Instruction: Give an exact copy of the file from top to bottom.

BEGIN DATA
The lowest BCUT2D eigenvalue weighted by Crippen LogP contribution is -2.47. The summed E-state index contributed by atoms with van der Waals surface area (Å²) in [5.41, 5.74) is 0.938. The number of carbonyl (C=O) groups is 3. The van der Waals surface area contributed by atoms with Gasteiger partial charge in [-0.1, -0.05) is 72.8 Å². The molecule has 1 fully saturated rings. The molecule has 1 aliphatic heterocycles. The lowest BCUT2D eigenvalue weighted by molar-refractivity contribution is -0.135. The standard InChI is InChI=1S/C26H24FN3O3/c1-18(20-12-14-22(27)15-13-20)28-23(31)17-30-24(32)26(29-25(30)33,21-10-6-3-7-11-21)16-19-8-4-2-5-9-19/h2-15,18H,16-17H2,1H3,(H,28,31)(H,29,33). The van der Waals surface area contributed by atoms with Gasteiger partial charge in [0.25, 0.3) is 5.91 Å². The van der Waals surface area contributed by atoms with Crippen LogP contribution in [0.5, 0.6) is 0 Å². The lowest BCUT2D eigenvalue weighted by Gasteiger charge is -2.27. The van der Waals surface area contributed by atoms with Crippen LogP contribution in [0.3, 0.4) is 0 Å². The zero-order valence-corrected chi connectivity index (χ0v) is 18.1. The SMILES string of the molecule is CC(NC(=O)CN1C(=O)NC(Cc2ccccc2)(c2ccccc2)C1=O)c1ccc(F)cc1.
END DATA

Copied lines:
The lowest BCUT2D eigenvalue weighted by Crippen LogP contribution is -2.47. The summed E-state index contributed by atoms with van der Waals surface area (Å²) in [5.41, 5.74) is 0.938. The number of carbonyl (C=O) groups is 3. The van der Waals surface area contributed by atoms with Gasteiger partial charge in [-0.1, -0.05) is 72.8 Å². The molecule has 1 fully saturated rings. The molecule has 1 aliphatic heterocycles. The lowest BCUT2D eigenvalue weighted by molar-refractivity contribution is -0.135. The standard InChI is InChI=1S/C26H24FN3O3/c1-18(20-12-14-22(27)15-13-20)28-23(31)17-30-24(32)26(29-25(30)33,21-10-6-3-7-11-21)16-19-8-4-2-5-9-19/h2-15,18H,16-17H2,1H3,(H,28,31)(H,29,33). The van der Waals surface area contributed by atoms with Gasteiger partial charge in [0.25, 0.3) is 5.91 Å². The van der Waals surface area contributed by atoms with Crippen LogP contribution in [0.5, 0.6) is 0 Å². The lowest BCUT2D eigenvalue weighted by Gasteiger charge is -2.27. The van der Waals surface area contributed by atoms with Crippen LogP contribution in [0.3, 0.4) is 0 Å². The zero-order valence-corrected chi connectivity index (χ0v) is 18.1. The SMILES string of the molecule is CC(NC(=O)CN1C(=O)NC(Cc2ccccc2)(c2ccccc2)C1=O)c1ccc(F)cc1.